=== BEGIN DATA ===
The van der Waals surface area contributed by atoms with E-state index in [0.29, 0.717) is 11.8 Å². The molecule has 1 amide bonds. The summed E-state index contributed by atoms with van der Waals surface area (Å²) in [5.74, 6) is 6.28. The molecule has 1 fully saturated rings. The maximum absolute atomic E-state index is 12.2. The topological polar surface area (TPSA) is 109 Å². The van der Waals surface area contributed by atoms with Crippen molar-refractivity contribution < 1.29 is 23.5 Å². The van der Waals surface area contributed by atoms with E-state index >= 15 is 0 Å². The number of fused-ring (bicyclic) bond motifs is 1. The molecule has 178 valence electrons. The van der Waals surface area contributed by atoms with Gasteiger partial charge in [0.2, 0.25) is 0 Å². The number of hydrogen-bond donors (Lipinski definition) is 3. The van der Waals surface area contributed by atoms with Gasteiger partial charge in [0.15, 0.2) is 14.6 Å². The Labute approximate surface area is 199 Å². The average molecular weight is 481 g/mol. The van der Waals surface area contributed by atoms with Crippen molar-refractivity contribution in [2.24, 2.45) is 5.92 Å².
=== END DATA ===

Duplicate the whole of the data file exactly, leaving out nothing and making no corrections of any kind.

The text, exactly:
The van der Waals surface area contributed by atoms with E-state index in [0.29, 0.717) is 11.8 Å². The molecule has 1 amide bonds. The summed E-state index contributed by atoms with van der Waals surface area (Å²) in [5.74, 6) is 6.28. The molecule has 1 fully saturated rings. The maximum absolute atomic E-state index is 12.2. The topological polar surface area (TPSA) is 109 Å². The van der Waals surface area contributed by atoms with Crippen molar-refractivity contribution < 1.29 is 23.5 Å². The van der Waals surface area contributed by atoms with E-state index >= 15 is 0 Å². The number of fused-ring (bicyclic) bond motifs is 1. The molecule has 178 valence electrons. The van der Waals surface area contributed by atoms with Gasteiger partial charge in [0.2, 0.25) is 0 Å². The number of hydrogen-bond donors (Lipinski definition) is 3. The van der Waals surface area contributed by atoms with Gasteiger partial charge in [0.15, 0.2) is 14.6 Å². The Labute approximate surface area is 199 Å². The average molecular weight is 481 g/mol. The van der Waals surface area contributed by atoms with Crippen molar-refractivity contribution in [2.24, 2.45) is 5.92 Å².